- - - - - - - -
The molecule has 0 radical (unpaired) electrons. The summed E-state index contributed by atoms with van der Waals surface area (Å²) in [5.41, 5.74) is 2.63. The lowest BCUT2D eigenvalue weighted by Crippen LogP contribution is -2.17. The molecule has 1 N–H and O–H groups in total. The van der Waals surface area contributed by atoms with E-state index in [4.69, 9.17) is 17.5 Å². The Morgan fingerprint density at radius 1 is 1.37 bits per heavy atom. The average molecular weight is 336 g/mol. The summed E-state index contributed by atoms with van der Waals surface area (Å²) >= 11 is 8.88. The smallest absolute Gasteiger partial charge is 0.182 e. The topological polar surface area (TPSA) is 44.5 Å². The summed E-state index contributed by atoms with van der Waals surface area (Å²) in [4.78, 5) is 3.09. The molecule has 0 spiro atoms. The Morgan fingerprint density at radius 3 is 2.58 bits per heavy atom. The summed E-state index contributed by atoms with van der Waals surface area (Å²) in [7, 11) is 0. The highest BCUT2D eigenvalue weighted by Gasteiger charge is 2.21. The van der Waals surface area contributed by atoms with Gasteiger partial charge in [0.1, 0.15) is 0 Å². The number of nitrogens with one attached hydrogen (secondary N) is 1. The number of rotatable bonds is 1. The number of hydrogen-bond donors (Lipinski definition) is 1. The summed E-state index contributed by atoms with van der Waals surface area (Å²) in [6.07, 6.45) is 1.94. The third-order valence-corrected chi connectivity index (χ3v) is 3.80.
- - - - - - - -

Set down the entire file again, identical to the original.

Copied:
The molecule has 0 radical (unpaired) electrons. The summed E-state index contributed by atoms with van der Waals surface area (Å²) in [5.41, 5.74) is 2.63. The lowest BCUT2D eigenvalue weighted by Crippen LogP contribution is -2.17. The molecule has 1 N–H and O–H groups in total. The van der Waals surface area contributed by atoms with E-state index in [4.69, 9.17) is 17.5 Å². The Morgan fingerprint density at radius 1 is 1.37 bits per heavy atom. The average molecular weight is 336 g/mol. The summed E-state index contributed by atoms with van der Waals surface area (Å²) >= 11 is 8.88. The smallest absolute Gasteiger partial charge is 0.182 e. The topological polar surface area (TPSA) is 44.5 Å². The summed E-state index contributed by atoms with van der Waals surface area (Å²) in [4.78, 5) is 3.09. The molecule has 0 spiro atoms. The Morgan fingerprint density at radius 3 is 2.58 bits per heavy atom. The summed E-state index contributed by atoms with van der Waals surface area (Å²) in [7, 11) is 0. The highest BCUT2D eigenvalue weighted by Gasteiger charge is 2.21. The van der Waals surface area contributed by atoms with Gasteiger partial charge in [0.1, 0.15) is 0 Å². The number of nitrogens with one attached hydrogen (secondary N) is 1. The number of rotatable bonds is 1. The number of hydrogen-bond donors (Lipinski definition) is 1. The summed E-state index contributed by atoms with van der Waals surface area (Å²) in [6.07, 6.45) is 1.94. The third-order valence-corrected chi connectivity index (χ3v) is 3.80.